How Does the Flu Spread?

How does the flu really spread?. Simon Potter/Cultura/Getty Images

During the cold winter months, the flu (influenza) spreads rapidly. We know that it is highly contagious and can be spread before you even have symptoms. But do you know how it is spread? Do you know how the flu is passed from person to person so easily?

Contrary to popular belief, it's not due to cold weather. Although the cold dry air may mean the virus moves and infects people more easily, it does not actually cause the illness.

It's also not really spread through the air the way many people think it is.

Droplet Transmission

Influenza is spread through droplets, which means if you cough, sneeze or get any droplet matter from your respiratory system onto anything, it can be spread to someone else. This can happen in two ways.

First, if you sneeze, cough or talk, microscopic droplets are released into the air as far as six feet away from you. Anyone around you can breathe in those droplets that contain the influenza virus.

Another possibility is that those droplets you sneezed, coughed or breathed out land on objects and the next person that touches that object and then touches their eyes, mouth or nose can be infected.

Spreading the Virus

If that person's immune system isn't able to kill off the virus, they will develop symptoms within 1 to 4 days of being infected. They are also now spreading the virus themselves - even before symptoms start.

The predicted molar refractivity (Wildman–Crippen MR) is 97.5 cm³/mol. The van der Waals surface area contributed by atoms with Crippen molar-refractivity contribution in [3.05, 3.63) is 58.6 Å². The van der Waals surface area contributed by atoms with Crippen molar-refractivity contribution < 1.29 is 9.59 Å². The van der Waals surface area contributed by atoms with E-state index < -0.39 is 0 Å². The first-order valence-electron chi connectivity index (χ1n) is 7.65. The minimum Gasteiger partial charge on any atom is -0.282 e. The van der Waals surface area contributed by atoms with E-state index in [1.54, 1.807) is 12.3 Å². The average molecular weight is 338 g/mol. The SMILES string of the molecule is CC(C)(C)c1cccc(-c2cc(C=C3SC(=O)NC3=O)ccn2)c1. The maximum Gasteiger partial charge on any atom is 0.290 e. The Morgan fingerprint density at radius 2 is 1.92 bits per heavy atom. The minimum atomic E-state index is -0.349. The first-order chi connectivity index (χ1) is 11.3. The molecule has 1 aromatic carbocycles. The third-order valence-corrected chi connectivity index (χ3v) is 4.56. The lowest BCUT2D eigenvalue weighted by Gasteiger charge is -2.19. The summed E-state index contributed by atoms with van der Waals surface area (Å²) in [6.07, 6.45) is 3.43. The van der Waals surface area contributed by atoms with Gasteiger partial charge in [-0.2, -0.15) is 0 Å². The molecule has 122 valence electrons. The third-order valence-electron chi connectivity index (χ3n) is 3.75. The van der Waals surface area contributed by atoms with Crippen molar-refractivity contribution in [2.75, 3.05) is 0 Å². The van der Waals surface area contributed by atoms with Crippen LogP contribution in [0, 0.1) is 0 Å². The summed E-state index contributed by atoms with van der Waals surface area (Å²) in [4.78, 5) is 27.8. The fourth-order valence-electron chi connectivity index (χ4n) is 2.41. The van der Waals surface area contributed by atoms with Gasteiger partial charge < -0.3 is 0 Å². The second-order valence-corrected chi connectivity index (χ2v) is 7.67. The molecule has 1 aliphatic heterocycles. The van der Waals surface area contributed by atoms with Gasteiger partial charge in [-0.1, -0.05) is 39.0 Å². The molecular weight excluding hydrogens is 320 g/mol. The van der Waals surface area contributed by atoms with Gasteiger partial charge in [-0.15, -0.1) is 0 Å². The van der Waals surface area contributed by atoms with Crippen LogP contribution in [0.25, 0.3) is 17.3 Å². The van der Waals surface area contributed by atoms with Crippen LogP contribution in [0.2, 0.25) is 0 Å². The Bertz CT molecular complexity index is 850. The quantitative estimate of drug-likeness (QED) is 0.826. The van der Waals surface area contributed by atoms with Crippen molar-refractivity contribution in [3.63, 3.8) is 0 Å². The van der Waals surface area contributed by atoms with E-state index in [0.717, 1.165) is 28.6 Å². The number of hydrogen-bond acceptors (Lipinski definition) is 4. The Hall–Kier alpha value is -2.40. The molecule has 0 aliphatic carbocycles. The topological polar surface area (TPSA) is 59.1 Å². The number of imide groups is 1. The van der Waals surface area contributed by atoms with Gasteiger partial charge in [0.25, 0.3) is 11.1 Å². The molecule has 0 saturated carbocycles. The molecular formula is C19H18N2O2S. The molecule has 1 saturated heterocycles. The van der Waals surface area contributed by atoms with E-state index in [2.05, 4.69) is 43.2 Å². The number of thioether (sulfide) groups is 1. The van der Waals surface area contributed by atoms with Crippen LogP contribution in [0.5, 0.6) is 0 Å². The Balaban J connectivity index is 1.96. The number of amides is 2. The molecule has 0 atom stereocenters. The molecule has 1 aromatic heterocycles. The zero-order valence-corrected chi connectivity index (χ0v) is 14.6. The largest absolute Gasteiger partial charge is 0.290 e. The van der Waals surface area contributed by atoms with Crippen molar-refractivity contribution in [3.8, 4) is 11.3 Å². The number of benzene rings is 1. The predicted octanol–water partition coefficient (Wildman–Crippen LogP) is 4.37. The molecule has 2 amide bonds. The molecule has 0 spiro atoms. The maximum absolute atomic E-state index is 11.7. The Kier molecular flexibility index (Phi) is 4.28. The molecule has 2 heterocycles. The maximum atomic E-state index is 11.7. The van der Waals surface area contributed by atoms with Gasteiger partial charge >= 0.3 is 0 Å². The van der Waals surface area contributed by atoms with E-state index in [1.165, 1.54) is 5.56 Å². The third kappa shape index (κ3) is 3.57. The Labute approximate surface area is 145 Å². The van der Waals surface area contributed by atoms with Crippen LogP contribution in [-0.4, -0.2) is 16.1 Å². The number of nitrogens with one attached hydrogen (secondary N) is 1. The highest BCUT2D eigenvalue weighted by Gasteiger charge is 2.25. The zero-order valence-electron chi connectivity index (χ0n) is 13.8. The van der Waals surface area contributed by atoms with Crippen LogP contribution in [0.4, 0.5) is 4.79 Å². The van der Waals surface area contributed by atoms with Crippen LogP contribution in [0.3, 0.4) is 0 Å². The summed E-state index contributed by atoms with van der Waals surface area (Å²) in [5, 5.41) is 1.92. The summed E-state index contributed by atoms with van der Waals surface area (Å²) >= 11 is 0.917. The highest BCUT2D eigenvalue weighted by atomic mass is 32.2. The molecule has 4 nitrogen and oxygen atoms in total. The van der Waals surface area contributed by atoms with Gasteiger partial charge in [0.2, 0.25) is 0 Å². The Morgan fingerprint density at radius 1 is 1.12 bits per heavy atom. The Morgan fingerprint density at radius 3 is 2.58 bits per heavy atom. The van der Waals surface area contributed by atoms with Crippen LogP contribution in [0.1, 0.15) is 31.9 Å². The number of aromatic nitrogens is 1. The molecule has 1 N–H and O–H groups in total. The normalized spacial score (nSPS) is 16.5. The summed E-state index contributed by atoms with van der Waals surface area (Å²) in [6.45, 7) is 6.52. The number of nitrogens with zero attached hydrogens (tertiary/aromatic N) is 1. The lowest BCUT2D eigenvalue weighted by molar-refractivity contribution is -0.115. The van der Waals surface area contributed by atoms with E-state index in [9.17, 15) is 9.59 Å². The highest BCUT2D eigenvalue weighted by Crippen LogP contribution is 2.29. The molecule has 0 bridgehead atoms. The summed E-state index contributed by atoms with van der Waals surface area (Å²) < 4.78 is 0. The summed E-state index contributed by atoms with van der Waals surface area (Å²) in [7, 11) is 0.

If you have the flu, you can spread it up to one day before your symptoms develop and 5 to 7 days after you get sick. Children who have the flu can spread the virus for longer than 7 days.

Protecting Yourself and Others

Most people know they should stay home when they are sick with something like the flu (although many people don't).

But it's pretty difficult to avoid passing the virus if you don't even know you have it yet.

This is one of the reasons flu vaccines are so important. If you are vaccinated against the flu, your body will have a chance to fight it off before it spreads in your body and you are less likely to pass it on to other people or get sick yourself.

If you do get sick, stay home! Know when to call in sick to work, wash your hands frequently and make sure those that come into contact with you do the same. Cover your cough and do everything you can to avoid being around people that fall into a high risk category for flu.

Preventing the spread of the flu virus is up to all of us. Even if you think it won't be serious for you if you get it, it might be for someone you pass it to.


How Flu Spreads. Seasonal Influenza (Flu) 12 Sep 13. US Centers for Disease Control and Prevention. Department of Health and Human Services. 18 Feb 14.

Continue Reading